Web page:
Peggy Sue is an all-American girl going haywire. She’s a wife, a mother of two, and a businesswoman, facing a divorce and middle age with alarm.
She’s also facing her 25th high school reunion with dread. Urged on by her daughter, she dresses up “like a blast from the past” and reluctantly attends, groaning, “If I only knew then what I know now, I’d do it all differently – l wouldn’t make the same mistakes.”
When the reunion committee crowns her queen of the prom, she’s so mortified and overwrought that she passes out cold, and when Peggy Sue wakes up, it’s 1960 and everyone is eighteen again.
But what a difference! Peggy Sue knows about microwave ovens, women’s lib, space travel, computers, and heart transplants, while her classmates are all twirling batons and mooning over Fabian.
The comic possibilities are limitless, and Coppola juices them for all they’re worth.
Seeing everything from a mature perspective, she tells her algebra teacher she won’t be needing his course in the future and speaks from experience. When her father (Don Murray) buys an Edsel, only Peggy Sue knows it’s a lemon. When her mother (Barbara Hams) asks her what she and her boyfriend Charlie fought about, Peggy Sue snaps, “House payments.”
What a dilemma. She’s a grown woman with a lifetime of experience and nobody believes her. “Get into microchips,” she advises the school nerd, and he doesn’t know what she’s talking about.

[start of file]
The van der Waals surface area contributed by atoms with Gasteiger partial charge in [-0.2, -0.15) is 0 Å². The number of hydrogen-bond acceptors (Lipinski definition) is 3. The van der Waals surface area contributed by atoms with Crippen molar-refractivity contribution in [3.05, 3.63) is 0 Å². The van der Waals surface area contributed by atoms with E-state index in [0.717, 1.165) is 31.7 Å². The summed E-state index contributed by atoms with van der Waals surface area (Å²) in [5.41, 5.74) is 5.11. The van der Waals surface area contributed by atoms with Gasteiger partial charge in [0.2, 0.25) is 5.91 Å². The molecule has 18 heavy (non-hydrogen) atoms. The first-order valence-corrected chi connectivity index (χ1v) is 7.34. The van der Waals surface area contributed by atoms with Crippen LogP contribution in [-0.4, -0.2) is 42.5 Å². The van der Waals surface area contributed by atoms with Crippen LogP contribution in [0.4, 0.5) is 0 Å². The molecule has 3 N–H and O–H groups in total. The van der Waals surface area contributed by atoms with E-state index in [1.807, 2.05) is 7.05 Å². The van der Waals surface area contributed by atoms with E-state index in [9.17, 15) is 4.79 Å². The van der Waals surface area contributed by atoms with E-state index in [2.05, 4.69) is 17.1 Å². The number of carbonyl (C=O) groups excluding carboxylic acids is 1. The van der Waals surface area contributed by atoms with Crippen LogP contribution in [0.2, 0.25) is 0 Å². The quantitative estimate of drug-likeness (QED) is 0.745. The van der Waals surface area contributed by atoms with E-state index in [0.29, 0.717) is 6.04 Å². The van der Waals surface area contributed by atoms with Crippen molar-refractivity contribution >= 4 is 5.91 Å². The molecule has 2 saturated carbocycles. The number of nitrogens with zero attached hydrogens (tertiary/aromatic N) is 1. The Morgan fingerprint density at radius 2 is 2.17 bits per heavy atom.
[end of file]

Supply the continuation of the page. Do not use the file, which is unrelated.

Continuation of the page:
It’s the best time of her life, but Peggy Sue knows how it all will change. Even a harmless date with Charlie (Nicolas Cage), the high school sweetheart she will later marry, takes a different slant when a girl’s got twenty-five years of sexual experience and the boy doesn’t know it.
Things don’t happen again the way they did when she was eighteen. This time they happen the way Peggy Sue wants them to. Using her knowledge of the future, she decides to change the events of her youth and alter history, confusing everyone in the process.
How Peggy Sue becomes dislodged in time and sent back home is like Judy Garland trying to get back to Kansas in The Wizard of Oz. It’s one of the movie’s most amazing secrets and we won’t divulge it here.
Who wouldn’t feel drawn to the idea of reliving the past? But through the range and emotional power of Kathleen Turner, it is immensely touching to see her visit her grandparents’ farm again, watch Dick Clark’s American Bandstand and feel the wallpaper in her old room once more.
It’s great to see classy veterans like Leon Ames and Maureen O’Sullivan as Peggy Sue’s loving grandparents and even the younger actors seem regenerated by the material.
From the pastel birthday cake colours of Dean Tavoularis’s production designs to the muted impressions of Jordan Cronenweth’s camera work, Coppola has distilled the essence of a 1960s dream.
Kevin J. O’Connor
Lisa Jane Persky
Francis Ford Coppola